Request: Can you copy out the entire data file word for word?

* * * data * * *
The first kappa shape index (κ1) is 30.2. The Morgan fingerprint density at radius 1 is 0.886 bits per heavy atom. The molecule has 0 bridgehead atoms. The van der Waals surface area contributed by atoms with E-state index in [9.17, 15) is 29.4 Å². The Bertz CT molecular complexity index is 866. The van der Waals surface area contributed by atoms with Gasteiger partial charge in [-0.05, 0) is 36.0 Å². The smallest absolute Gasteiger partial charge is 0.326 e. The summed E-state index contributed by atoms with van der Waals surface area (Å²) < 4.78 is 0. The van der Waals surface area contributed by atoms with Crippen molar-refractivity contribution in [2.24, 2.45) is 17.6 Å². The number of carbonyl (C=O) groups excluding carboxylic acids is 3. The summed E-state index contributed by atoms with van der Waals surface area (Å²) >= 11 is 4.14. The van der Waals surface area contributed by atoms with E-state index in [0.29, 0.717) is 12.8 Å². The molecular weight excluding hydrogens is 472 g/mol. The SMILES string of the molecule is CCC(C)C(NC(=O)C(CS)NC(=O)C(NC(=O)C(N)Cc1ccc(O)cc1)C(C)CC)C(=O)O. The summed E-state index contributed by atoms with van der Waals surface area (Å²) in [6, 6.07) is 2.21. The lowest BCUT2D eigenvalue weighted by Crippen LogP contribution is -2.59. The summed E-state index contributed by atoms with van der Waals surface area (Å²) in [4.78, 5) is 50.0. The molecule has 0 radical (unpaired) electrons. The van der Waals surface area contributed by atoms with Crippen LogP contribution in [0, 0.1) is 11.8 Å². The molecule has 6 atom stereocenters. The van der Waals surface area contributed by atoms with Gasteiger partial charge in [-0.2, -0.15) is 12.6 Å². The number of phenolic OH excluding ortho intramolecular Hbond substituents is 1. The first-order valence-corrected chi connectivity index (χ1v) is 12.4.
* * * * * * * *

The first kappa shape index (κ1) is 30.2. The Morgan fingerprint density at radius 1 is 0.886 bits per heavy atom. The molecule has 0 bridgehead atoms. The van der Waals surface area contributed by atoms with E-state index in [9.17, 15) is 29.4 Å². The Bertz CT molecular complexity index is 866. The van der Waals surface area contributed by atoms with Gasteiger partial charge in [-0.05, 0) is 36.0 Å². The smallest absolute Gasteiger partial charge is 0.326 e. The summed E-state index contributed by atoms with van der Waals surface area (Å²) < 4.78 is 0. The van der Waals surface area contributed by atoms with Crippen molar-refractivity contribution in [2.24, 2.45) is 17.6 Å². The number of carbonyl (C=O) groups excluding carboxylic acids is 3. The summed E-state index contributed by atoms with van der Waals surface area (Å²) >= 11 is 4.14. The van der Waals surface area contributed by atoms with E-state index in [0.29, 0.717) is 12.8 Å². The molecular weight excluding hydrogens is 472 g/mol. The SMILES string of the molecule is CCC(C)C(NC(=O)C(CS)NC(=O)C(NC(=O)C(N)Cc1ccc(O)cc1)C(C)CC)C(=O)O. The summed E-state index contributed by atoms with van der Waals surface area (Å²) in [6, 6.07) is 2.21. The lowest BCUT2D eigenvalue weighted by Crippen LogP contribution is -2.59. The summed E-state index contributed by atoms with van der Waals surface area (Å²) in [4.78, 5) is 50.0. The molecule has 0 radical (unpaired) electrons. The van der Waals surface area contributed by atoms with Crippen LogP contribution in [0, 0.1) is 11.8 Å². The molecule has 6 atom stereocenters. The van der Waals surface area contributed by atoms with Gasteiger partial charge in [-0.2, -0.15) is 12.6 Å². The number of phenolic OH excluding ortho intramolecular Hbond substituents is 1. The first-order valence-corrected chi connectivity index (χ1v) is 12.4.